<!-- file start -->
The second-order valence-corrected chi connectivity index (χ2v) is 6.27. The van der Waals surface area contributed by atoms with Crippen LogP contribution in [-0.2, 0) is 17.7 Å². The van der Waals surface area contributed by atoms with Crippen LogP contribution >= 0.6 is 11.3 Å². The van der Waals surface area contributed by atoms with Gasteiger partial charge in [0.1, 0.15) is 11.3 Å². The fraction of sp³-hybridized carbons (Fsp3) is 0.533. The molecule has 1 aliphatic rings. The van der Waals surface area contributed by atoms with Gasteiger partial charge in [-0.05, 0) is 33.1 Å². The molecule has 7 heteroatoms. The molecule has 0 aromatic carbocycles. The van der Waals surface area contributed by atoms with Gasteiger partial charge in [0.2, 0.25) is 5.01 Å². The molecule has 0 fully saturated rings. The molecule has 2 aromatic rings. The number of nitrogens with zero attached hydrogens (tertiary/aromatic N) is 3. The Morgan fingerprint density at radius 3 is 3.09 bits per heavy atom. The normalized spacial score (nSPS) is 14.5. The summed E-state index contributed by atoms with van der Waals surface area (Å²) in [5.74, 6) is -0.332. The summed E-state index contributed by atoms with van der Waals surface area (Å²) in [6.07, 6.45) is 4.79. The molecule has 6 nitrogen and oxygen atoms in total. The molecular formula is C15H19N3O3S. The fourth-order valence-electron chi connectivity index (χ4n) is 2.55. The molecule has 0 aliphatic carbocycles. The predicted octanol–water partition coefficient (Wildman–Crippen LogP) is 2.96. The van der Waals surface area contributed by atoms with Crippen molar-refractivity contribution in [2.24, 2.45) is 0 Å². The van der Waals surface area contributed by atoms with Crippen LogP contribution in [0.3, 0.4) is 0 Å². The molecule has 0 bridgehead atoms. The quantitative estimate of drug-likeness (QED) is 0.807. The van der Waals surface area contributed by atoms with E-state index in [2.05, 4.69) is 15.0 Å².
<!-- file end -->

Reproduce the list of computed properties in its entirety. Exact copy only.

The second-order valence-corrected chi connectivity index (χ2v) is 6.27. The van der Waals surface area contributed by atoms with Crippen LogP contribution in [-0.2, 0) is 17.7 Å². The van der Waals surface area contributed by atoms with Crippen LogP contribution >= 0.6 is 11.3 Å². The van der Waals surface area contributed by atoms with Gasteiger partial charge in [0.1, 0.15) is 11.3 Å². The fraction of sp³-hybridized carbons (Fsp3) is 0.533. The molecule has 1 aliphatic rings. The van der Waals surface area contributed by atoms with Gasteiger partial charge in [-0.05, 0) is 33.1 Å². The molecule has 7 heteroatoms. The molecule has 0 aromatic carbocycles. The van der Waals surface area contributed by atoms with Gasteiger partial charge in [0.2, 0.25) is 5.01 Å². The molecule has 0 fully saturated rings. The molecule has 2 aromatic rings. The number of nitrogens with zero attached hydrogens (tertiary/aromatic N) is 3. The Morgan fingerprint density at radius 3 is 3.09 bits per heavy atom. The normalized spacial score (nSPS) is 14.5. The summed E-state index contributed by atoms with van der Waals surface area (Å²) in [5.74, 6) is -0.332. The summed E-state index contributed by atoms with van der Waals surface area (Å²) in [6.07, 6.45) is 4.79. The molecule has 6 nitrogen and oxygen atoms in total. The molecular formula is C15H19N3O3S. The fourth-order valence-electron chi connectivity index (χ4n) is 2.55. The molecule has 0 aliphatic carbocycles. The predicted octanol–water partition coefficient (Wildman–Crippen LogP) is 2.96. The van der Waals surface area contributed by atoms with Crippen molar-refractivity contribution in [2.24, 2.45) is 0 Å². The van der Waals surface area contributed by atoms with Crippen LogP contribution in [0.3, 0.4) is 0 Å². The molecule has 0 bridgehead atoms. The quantitative estimate of drug-likeness (QED) is 0.807. The van der Waals surface area contributed by atoms with E-state index in [2.05, 4.69) is 15.0 Å².